Archive for the 'Computer' Category

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Get the most from your laptop battery


In this world of revolutionary wireless technology, there is one thing still keeping you wired to the wall, and that’s your power cord.

Widespread access to wireless networks means that you can take your laptop with you and work most anywhere. But the lithium battery in your laptop only lasts a few hours. This means that you will inevitably find yourself searching your surroundings for a power outlet.

Recently, researchers at Stanford University have found a way to make a silicon lithium battery that will last 10 times as long as conventional laptop batteries. The secret is the use of silicon nanowires — small strands that are smaller than a human hair.

These silicon nanowires have the ability to soak up a great deal of lithium ions, meaning that you can store much more energy than in conventional lithium batteries. So far, the result has only been seen in the laboratory, but this new technology should find its way to the consumer market (and your laptop) before long.

IPS picks up where GPS leaves off


Lost in the woods? If you have a GPS device with you, you can easily recover your path. But if you’re indoors, you’re out of luck. GPS signals cannot penetrate solid obstacles, making them useless inside most buildings. Here’s where local wireless networks may come to the rescue. An IPS, or indoor positioning system, uses ultrasound, infrared, or radio waves to obtain the position of an IPS device. This means you could strap on an IPS wristband, and your movements could be tracked, even inside buildings!

Cause for privacy concern? Certainly. If you were forced to wear a wristband, anyone with access to the network could track your movements. But just as GPS systems have helped to rescue stranded hikers in the wilderness, IPS systems could help firefighters navigate a burning building to find trapped victims. Hospitals are already using a similar ultrasound-based technology to help patients recognize the myriads of doctors, nurses, and other workers who attend to their needs.

A Step Towards the Bionic Eyeball


A few decades ago, the idea of fixing your vision by putting a thin lens on your eyeball was the stuff of sci-fi movies. Today, contact lenses help millions of people to see with near-perfect vision.

The next horizon of contact lens technology might also seem like an episode of the Bionic Woman: scientists have created contact lenses with small integrated electrical circuits and light-emitting diodes (LEDs).

What’s the purpose? Eventually, developers want to use LEDs to project artificial images onto the view of your surroundings. This could, in principle, overlay words, pictures, or even a web browser-like interface onto your normal vision.

The technology, created at the University of Washington, is just a small step toward creating a revolutionary new visual interface. The contacts are completely clear despite containing circuits with nanometer-sized components. The one thing the lenses don’t do is correct vision. But eventually, engineers hope to integrate prescription lenses with the LED display capabilities.

How Small Can You Go?


You kick around a lot of numbers when choosing a computer, but silicon chip size is probably not one of them. However,this is a key figure that determines all the important numbers that you do care about. Computer speed and memory are determined by how many silicon chips you can pack into a small space. The more silicon chips you have, the more speed and memory are at your disposal.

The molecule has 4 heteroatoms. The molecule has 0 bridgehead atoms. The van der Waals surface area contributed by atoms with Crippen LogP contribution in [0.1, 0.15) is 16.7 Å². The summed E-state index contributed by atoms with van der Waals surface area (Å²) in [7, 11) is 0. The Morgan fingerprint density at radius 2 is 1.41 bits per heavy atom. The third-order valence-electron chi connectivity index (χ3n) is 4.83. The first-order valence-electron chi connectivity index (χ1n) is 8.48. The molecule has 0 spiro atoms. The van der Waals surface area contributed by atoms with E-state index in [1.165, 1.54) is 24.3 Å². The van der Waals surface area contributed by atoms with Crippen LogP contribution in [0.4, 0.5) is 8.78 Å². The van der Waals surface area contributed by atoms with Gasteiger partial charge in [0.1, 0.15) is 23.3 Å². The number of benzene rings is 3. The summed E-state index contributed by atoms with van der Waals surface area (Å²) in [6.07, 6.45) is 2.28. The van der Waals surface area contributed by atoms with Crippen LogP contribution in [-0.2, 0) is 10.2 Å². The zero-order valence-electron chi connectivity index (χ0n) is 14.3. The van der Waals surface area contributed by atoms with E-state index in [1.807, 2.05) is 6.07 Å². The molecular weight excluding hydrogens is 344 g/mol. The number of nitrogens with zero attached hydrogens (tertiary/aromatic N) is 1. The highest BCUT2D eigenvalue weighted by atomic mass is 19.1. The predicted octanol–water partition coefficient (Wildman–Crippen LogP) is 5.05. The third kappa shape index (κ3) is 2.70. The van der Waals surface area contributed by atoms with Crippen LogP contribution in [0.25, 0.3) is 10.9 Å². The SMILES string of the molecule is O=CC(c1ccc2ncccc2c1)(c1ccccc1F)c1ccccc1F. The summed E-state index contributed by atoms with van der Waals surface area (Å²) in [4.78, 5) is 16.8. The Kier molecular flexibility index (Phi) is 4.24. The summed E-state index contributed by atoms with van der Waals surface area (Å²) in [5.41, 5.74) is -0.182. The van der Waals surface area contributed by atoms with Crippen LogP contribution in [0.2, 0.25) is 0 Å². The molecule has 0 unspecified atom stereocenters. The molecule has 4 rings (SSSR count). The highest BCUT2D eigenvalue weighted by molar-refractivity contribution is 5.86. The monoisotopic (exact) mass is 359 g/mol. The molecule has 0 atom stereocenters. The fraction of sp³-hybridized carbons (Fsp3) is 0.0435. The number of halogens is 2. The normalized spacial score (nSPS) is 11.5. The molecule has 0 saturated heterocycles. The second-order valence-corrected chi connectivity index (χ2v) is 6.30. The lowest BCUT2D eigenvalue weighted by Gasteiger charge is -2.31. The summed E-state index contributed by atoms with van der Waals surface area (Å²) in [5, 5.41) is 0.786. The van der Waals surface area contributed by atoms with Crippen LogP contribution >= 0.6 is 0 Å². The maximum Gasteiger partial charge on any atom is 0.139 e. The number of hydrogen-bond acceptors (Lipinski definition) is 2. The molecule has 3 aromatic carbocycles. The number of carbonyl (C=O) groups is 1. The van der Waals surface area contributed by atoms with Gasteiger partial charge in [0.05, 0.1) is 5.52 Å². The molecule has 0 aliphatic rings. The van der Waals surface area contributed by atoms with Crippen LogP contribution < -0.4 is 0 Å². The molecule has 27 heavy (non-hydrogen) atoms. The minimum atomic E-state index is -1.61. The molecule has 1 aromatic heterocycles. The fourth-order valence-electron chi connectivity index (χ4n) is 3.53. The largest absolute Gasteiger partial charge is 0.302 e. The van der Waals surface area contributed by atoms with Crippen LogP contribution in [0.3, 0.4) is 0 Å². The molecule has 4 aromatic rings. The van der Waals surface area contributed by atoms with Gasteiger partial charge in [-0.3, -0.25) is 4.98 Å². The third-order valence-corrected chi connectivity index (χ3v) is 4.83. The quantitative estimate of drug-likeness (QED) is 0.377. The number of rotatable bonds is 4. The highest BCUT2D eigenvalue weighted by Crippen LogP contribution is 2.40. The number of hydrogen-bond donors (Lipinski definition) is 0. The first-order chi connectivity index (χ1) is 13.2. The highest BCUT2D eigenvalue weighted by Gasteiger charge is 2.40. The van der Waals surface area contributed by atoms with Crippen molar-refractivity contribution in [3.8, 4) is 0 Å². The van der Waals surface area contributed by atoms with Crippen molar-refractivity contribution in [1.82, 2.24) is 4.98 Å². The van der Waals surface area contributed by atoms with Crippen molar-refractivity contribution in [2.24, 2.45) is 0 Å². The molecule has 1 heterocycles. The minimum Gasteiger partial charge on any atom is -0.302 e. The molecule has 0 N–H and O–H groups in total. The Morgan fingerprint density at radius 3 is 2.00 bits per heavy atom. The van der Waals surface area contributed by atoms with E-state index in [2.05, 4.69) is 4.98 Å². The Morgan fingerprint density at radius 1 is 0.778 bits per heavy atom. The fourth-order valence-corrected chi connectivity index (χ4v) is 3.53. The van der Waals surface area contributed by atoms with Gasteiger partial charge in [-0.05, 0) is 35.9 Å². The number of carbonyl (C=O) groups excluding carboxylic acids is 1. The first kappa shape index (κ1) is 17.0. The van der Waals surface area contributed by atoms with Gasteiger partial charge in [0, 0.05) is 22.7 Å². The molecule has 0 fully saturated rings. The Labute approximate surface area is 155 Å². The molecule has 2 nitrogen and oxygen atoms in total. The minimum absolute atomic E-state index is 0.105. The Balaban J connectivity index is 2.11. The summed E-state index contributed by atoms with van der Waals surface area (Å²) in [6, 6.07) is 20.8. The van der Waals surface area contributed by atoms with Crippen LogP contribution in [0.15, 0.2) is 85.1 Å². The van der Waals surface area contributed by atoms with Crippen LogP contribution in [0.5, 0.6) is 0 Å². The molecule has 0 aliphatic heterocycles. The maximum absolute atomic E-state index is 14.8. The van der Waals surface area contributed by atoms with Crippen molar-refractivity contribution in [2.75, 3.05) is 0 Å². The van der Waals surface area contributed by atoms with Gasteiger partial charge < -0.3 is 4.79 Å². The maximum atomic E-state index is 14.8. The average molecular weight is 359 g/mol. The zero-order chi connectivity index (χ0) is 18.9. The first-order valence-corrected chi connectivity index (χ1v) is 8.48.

To be precise, it’s not the size of the chip itself, but the feature size that is important. This is the size of the individual electrical components that are crafted out of the silicon. Current computers often use silicon chips with feature sizes of 65 to 90 nanometers. That’s several times smaller than one of the hairs on your head!

A big question in modern computing is how much smaller we can get. A quirkly principle known as Moore’s Law predicts that the number of features that can be squeezed into a given area doubles every two years. But we can’t keep halving the feature size forever — eventually we will reach a limit. Why? Once we get down to the size of bare molecules, we can’t scale down any smaller. And quantum physics effects will probably interfere with smooth operation long before we reach that level.

Read more about precision silicon chip technology at

Working Out the Wii Way


It used to be that video games were for couch potatoes.

Then the Nintendo Wii came along. The Wii moved video gaming up a level in terms of physical action, using a wireless controller to simulate actions like throwing, punching, or swinging an object.

The first time you tried playing Wii Sports, you might have noticed that you were a little out of breath. You were having so much fun playing tennis, bowling, baseball, or boxing that you didn’t even notice you were working out!

Now, Nintendo has chosen to emphasize the physical benefits of Wii gaming by introducing the Wii Fit system. This system uses a small, flat box (the Balance Board) that senses your weight distribution and motions and wirelessly sends the information to the gaming box. While you perform exercises such as aerobics, dancing, and balancing, the Wii makes measurements and gives you feedback.

The bad news? Wii Fit is not yet available to American gamers. It has been a huge success in Japan, and Nintendo intends to release it in the U.S. this year.